Thus this Decima poll:
The online survey of 6,380 voters, released Sunday to The Canadian Press, suggests that half of those surveyed would like to see more New Democrats in the House of Commons.
But only about one-third would favour that if voting NDP might split the ballot and ultimately mean a Conservative victory, says the survey, considered accurate to within 1.6 percentage points, 19 times out of 20.
It was conducted between Dec. 29 and Dec. 31, as part of a voter tracking study being conducted by Decima with help from the Carleton University School of Journalism and Communication.
The timidity of NDP voters in the face of Conservative victory is self-defeating, not just because it fails to elect more MPs, but also because it reduces the party to a pliant tool of the Liberals. The Grits can endlessly promise to hike social spending, defend the medicare monopoly, and so forth, without having to deliver.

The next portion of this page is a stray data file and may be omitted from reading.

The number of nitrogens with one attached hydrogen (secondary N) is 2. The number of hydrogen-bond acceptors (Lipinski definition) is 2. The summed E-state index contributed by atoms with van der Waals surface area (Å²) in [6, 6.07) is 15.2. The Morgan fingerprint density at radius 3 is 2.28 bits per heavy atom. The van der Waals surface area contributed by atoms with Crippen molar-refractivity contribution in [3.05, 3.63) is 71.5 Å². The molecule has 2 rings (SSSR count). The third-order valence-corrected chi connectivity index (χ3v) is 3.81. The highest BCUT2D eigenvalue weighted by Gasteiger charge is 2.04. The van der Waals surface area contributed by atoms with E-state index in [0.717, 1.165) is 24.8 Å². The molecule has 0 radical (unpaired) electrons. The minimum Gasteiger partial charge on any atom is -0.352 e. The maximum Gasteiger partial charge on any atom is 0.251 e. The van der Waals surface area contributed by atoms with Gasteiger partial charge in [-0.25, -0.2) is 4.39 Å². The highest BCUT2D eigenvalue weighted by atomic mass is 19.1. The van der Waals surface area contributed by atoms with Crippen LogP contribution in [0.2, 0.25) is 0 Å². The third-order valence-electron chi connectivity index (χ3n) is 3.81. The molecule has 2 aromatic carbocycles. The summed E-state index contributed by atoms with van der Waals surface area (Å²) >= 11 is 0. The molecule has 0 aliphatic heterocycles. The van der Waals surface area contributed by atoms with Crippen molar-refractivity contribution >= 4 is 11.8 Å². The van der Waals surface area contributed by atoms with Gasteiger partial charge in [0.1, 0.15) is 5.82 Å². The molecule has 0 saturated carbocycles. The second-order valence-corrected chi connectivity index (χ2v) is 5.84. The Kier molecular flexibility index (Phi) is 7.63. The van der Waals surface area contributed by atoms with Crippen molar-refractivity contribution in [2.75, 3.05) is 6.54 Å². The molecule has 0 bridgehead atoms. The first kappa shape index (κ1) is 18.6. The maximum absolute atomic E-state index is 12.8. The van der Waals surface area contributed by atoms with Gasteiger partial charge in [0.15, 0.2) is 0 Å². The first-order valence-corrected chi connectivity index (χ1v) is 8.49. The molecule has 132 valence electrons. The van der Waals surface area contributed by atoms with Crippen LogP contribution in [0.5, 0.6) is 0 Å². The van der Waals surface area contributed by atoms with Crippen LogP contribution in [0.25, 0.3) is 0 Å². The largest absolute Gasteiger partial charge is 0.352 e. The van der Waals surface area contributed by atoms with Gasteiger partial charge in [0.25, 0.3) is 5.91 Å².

But why should they even do that, this time? Liberal strategists can just sit back, wait for the Tories to get a two or three point poll lead, and watch the NDPers come running.
This masochistic "strategic voting" is a strategy for impotence in Parliament and demoralization of the core NDP vote. Why work to get out the vote if they can't hold it? How to convince the soft NDP voter that the world will not end in a Tory minority government, and that electing more NDP MPs might lead to more concessions from the Conservatives to keep such a government going than the Liberals would ever give by taking their support for granted?
Tommy Douglas and Ed Broadbent didn't win respect and influence as NDP leaders by caving to the Grits to keep out the Tories. David Lewis did and lost his seat and leadership as a result.
May NDP voters all make a New Year's resolution to grow spines.